In the financial overhaul bill that is on the cusp of becoming law, House Democrats have included a largely overlooked provision that would create diversity czars to promote racial and gender hiring in federal agencies -- a move that has sparked concerns about racial quotas, government waste and charges that Democrats are attempting to politicize the Federal Reserve.
The bill would establish an Office of Minority and Women Inclusion at each federal financial services agency to "ensure equal employment opportunity and the racial, ethnic and gender diversity" of the work force and senior management.
The diversity czars would also aim to "increase the participation of minority-owned and women-owned businesses in the programs and contracts" of each agency and conduct "an assessment" of those goals.
Each diversity czar would be a presidential appointee who must be confirmed by the Senate and have power "comparable to that of other senior level staff," the bill says.
In an editorial, The Wall Street Journal accused Rep. Maxine Waters, D-Calif., author of the provision, of trying to politicize the Federal Reserve.
"The Waters provision will also give Congress and the White House a new and powerful lever to influence the operation of the 12 regional Fed banks," the newspaper wrote. "Accusations of racial or gender indifference, much less outright bias, are politically deadly."
"With the threat of such an accusation in their holster, the Waters czars will have enormous clout to influence Fed governance and regulatory decisions, perhaps including monetary policy," the newspaper added.
Waters' office did not respond to a request for comment but the lawmaker vigorously defended the provision in a letter to the editor of The Wall Street Journal, saying the newspaper's critical editorial was "filled with misrepresentations, unsupported conclusions and outright distortions."
"Nothing in the bill mandates lending to minorities or women," she wrote, denying charges that the provision would politicize the Fed or allocate credit by race and gender. "The provision does not even mention lending. The offices will only be responsible for employment, management and business activities of the agencies."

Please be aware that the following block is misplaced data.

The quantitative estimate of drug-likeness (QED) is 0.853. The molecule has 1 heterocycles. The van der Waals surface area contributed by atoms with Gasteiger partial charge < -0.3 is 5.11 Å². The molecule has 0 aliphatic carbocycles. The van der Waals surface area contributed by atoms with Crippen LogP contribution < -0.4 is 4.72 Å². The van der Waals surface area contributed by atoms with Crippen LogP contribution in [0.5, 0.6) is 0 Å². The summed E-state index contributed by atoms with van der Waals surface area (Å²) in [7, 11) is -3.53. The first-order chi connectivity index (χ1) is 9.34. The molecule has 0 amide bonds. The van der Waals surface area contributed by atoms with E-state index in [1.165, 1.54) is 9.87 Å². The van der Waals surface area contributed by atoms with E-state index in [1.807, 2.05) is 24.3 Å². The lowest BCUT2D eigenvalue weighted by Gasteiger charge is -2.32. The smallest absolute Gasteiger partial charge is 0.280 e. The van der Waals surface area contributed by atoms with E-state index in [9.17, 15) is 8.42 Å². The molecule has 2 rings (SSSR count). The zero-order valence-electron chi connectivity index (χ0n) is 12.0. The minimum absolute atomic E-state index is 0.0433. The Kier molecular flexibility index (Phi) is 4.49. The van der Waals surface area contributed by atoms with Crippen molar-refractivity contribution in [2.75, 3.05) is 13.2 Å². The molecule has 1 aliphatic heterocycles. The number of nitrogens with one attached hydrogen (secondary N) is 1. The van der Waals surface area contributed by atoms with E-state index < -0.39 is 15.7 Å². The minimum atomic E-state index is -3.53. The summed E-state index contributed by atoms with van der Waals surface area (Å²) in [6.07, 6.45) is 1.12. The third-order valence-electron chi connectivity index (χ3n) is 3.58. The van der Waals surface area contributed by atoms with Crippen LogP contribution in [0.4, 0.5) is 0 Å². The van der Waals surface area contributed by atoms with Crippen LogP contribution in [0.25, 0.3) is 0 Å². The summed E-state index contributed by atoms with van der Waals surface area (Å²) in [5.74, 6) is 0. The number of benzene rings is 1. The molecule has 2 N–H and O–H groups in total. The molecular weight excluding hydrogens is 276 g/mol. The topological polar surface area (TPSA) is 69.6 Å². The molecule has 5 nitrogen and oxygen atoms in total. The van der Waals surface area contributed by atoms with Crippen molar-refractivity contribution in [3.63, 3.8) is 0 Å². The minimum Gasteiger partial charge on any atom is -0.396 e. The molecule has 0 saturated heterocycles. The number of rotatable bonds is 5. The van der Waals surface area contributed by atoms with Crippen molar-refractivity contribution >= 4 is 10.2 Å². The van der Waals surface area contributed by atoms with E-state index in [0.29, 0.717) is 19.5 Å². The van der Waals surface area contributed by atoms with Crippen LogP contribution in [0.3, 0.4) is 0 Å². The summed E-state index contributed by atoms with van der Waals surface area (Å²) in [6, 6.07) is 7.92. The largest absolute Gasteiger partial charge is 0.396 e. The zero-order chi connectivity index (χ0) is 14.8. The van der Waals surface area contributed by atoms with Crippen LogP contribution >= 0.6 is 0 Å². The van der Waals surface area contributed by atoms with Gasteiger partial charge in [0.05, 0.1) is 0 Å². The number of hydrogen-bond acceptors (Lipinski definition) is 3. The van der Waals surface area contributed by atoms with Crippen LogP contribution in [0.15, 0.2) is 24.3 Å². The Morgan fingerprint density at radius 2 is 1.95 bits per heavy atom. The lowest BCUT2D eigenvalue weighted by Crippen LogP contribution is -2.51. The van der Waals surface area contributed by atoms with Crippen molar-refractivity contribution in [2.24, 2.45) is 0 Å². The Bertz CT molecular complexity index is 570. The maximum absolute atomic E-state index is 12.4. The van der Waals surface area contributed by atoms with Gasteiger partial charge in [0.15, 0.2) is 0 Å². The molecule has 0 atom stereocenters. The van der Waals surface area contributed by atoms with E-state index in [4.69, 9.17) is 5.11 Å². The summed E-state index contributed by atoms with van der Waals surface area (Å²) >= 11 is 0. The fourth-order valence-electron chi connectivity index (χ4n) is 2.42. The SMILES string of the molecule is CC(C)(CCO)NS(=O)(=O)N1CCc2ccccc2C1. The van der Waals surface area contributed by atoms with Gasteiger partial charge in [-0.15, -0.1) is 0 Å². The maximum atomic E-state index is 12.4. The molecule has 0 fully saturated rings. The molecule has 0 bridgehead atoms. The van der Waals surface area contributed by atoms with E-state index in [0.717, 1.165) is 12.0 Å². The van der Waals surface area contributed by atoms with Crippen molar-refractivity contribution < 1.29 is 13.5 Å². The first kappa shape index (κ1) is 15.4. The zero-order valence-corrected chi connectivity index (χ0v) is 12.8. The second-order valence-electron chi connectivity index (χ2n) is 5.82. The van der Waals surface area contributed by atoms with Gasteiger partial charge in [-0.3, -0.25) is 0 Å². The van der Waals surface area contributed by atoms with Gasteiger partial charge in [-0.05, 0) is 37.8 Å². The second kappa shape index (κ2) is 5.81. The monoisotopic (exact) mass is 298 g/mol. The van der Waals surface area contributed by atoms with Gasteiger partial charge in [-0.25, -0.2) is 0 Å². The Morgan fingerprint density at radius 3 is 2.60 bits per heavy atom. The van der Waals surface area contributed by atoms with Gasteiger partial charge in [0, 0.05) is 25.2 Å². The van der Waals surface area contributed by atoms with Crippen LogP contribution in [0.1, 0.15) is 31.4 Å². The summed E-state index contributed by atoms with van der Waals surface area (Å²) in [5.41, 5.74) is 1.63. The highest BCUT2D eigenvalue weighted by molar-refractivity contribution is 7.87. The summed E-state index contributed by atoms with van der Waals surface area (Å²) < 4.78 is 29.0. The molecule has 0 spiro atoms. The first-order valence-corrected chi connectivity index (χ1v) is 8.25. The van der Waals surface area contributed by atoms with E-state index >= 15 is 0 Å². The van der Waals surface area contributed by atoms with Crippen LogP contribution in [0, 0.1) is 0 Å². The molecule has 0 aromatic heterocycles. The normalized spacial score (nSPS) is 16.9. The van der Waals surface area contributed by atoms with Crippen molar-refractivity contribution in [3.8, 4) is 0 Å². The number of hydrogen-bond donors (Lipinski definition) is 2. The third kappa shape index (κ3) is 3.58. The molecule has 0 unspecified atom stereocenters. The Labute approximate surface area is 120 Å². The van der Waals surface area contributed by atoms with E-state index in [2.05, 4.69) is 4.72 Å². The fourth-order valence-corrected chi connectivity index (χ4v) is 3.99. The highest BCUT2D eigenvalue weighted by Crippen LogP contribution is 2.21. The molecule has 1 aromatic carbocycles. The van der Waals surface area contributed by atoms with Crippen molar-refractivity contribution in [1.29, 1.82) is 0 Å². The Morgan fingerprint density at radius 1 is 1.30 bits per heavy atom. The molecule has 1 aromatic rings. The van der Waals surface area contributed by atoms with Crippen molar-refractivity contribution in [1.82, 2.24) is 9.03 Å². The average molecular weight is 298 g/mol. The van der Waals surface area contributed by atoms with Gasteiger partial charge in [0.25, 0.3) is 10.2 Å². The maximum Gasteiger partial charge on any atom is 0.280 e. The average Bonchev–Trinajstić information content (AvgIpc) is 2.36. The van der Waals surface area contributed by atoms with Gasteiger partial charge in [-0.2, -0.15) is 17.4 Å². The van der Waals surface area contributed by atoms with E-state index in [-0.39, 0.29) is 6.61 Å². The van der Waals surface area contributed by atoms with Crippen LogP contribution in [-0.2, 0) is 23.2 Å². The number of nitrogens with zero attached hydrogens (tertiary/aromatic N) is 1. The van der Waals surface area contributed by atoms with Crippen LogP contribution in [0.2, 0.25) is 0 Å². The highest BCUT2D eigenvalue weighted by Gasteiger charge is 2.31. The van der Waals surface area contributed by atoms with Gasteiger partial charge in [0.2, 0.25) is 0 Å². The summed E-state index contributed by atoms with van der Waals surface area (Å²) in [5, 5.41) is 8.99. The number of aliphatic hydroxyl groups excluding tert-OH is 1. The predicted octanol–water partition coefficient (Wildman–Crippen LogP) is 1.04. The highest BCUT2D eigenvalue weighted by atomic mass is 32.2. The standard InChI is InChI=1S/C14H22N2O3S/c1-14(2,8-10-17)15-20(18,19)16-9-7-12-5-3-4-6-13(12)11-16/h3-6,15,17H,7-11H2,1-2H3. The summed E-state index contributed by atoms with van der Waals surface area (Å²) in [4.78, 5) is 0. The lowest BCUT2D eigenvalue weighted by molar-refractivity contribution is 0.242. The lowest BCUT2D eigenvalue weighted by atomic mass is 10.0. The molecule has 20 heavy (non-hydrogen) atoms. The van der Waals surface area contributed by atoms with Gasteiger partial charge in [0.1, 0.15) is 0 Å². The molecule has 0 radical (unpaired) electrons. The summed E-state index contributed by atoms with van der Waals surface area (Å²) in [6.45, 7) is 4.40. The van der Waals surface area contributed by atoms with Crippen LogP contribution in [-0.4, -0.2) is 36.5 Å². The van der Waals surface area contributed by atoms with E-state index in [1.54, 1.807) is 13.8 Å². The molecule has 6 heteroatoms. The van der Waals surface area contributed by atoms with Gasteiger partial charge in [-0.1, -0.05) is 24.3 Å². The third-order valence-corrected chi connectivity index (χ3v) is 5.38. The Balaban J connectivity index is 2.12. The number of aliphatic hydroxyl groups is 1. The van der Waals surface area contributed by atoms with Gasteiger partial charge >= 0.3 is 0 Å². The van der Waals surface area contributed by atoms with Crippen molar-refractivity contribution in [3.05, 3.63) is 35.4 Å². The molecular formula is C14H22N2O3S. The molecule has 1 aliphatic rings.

"What this legislation will do is help address an indisputable problem, the lack of diversity in financial services," she said, arguing that studies show the "discrimination that women and minorities face compared to white men of similar educational background and age."
Waters cited the Treasury Department where minorities make up 17.2 percent of employees at senior pay levels and a recent Government Accountability Office report that shows the lack of diversity within the financial services industry has barely improved at the management level from 1993 to 2008.
"The provision is designed to broaden and improve the work force of these agencies and expand opportunities for our nation's small businesses – including minority-and women-owned businesses – to participate in programs and contracts instead of continuing to rely on the same 'old boy' network and handful of Wall Street firms responsible for the crisis in the financial markets."
The provision remained in the legislation during a conference committee between House and Senate negotiators. The House approved the final version of the bill late last month but the Senate delayed its vote until after the July Fourth holiday.
Diana Furchtgott-Roth, an adjunct fellow at the Manhattan Institute and a senior fellow at the Hudson Institute, said the bill should be sent back to conference stripped of this provision, citing concerns about racial quotas and costs.
"The chief concern is that you're moving from a situation where discrimination is prohibited, which is well and good and that is established law, to a situation where there are quotas in the workplace," she told FoxNews.com, contending that the law would extend the provisions to contractors and subcontractors – a situation that could lead to quotas in the private sector. "And those are two very, very different things."
The law would create at least 20 new offices and up to 29 if every Treasury agency is required to create a minority office, she said.
"It would probably cost a million or over" to operate on an annual basis for each office, she said.
Furchtgott-Roth also noted that the Cabinet-level departments all have similar offices in place and questioned why more is needed.
"This is a very serious concern," she said. "We have a deficit of over a trillion dollars. Every American knows that we need to cut the deficit and not only is this a waste of money but it implies that the existing offices we have are a waste of money."